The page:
Posted on 07. Jun, 2010 in Clayton Update

Young Victorians will be automatically enrolled to vote in Victorian elections, and unregistered voters will be able to enrol on election day, under reforms to be implemented by the Brumby Labor Government.

Deputy Premier and Attorney-General Rob Hulls said the Government was taking action to ensure the greatest number of eligible Victorians were enrolled to vote ahead of the State election.

“Electoral participation is a key element of a healthy democracy,” Mr Hulls said. “The Brumby Labor Government is committed to ensuring that all eligible Victorians are able to effectively participate in the electoral system.”

Under a trial, the Victorian Electoral Commission (VEC) will be given the power to automatically enrol students aged 18 years and older who are registered with the Victorian Curriculum and Assessment Authority (VCAA).

Mr Hulls said the VEC already had the power to collect and use personal information from Government agencies, including the VCAA, for enrolment purposes.

“The VEC currently receives about 60,000 records of VCE students each year from the VCAA and sends birthday cards to students turning 17, inviting them to enrol,” Mr Hulls said.

“Unfortunately, despite the legal requirement for all 18 year olds to enrol, many don’t fill in the required form and the response rate to the VEC’s mail-out in 2008-09 was only 19 per cent, or 11,295 enrolments.

“This reflects evidence that electoral participation rates throughout Australia of young people aged 18 to 25 years remain significantly lower than for the rest of the population, with the number of young Victorians enrolled 8 per cent below that of the general eligible population.”

Mr Hulls said about 42,000 students turn 18 during Year 12. “The new streamlined enrolment process mirrors the approach taken in NSW and will enable the VEC to enrol 18 year olds shortly after their birthday,” he said.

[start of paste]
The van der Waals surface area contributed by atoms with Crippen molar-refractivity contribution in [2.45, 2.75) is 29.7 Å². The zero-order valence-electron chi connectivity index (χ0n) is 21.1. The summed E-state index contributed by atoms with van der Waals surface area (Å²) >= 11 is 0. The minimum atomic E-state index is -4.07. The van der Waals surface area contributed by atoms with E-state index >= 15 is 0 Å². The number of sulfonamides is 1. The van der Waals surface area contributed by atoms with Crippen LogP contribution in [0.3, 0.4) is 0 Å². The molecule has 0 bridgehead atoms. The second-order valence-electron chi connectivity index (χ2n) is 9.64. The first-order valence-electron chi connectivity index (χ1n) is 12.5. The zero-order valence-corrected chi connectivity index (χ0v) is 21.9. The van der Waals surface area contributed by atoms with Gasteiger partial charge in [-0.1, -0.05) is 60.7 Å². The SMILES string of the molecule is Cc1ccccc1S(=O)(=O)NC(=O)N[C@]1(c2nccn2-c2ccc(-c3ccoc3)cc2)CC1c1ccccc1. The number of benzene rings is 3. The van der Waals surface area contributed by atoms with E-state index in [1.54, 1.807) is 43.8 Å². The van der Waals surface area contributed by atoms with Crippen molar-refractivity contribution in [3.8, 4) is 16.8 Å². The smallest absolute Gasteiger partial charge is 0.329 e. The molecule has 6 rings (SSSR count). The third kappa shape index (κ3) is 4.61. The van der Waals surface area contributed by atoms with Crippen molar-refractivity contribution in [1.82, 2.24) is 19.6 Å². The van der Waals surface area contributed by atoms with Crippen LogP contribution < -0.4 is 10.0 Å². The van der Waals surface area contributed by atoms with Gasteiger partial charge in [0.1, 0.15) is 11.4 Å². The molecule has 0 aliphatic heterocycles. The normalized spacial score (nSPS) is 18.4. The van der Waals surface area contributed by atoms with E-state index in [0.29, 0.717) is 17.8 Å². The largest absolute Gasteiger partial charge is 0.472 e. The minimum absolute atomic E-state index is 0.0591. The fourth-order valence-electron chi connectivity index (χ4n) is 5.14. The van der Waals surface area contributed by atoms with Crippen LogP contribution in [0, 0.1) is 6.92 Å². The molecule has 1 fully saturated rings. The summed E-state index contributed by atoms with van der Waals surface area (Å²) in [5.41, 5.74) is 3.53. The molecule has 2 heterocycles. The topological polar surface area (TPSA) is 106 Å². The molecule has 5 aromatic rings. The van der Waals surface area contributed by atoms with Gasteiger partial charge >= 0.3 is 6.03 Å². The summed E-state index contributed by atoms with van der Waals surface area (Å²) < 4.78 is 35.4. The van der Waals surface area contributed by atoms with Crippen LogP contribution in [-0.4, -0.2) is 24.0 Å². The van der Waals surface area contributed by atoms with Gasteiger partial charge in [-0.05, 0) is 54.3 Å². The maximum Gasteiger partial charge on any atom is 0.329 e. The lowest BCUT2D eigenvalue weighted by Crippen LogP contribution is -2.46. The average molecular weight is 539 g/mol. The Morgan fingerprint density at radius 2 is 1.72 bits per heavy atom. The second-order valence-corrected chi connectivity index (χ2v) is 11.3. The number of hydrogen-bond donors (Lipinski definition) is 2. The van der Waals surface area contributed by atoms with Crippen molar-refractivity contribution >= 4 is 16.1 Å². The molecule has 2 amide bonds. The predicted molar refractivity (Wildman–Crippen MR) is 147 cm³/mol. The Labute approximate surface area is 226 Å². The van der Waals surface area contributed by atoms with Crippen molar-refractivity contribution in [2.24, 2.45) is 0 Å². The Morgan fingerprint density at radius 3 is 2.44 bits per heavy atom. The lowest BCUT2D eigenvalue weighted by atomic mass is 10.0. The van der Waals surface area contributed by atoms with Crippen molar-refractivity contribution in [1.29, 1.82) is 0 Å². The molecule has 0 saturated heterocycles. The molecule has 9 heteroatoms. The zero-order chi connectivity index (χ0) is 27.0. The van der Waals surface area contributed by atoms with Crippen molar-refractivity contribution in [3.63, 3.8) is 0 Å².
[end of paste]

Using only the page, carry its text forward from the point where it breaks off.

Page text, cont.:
Mr Hulls said the reforms would also allow eligible people not on the Victorian roll to enrol on election day.

“Traditional strategies which rely on people taking the time to enrol have not kept pace with modern times and advances in technology,” Mr Hulls said. “People are living increasingly busy and complex lives and, even with the best of intentions, can struggle to fill in yet another form.

“At the 2006 Victorian election, as many as 66,000 eligible Victorians attempted to vote but had their ballots rejected because they were not on the State electoral roll.”

A further reform would widen the availability of electronic voting to those electors who otherwise cannot vote without assistance because of a visual impairment, a motor impairment or insufficient literacy skills, whether in English or in their primary spoken language.

Please contact my office on 9543 6081 if you require a new enrolment form or you need a form to notify the electoral commission of a change of address.

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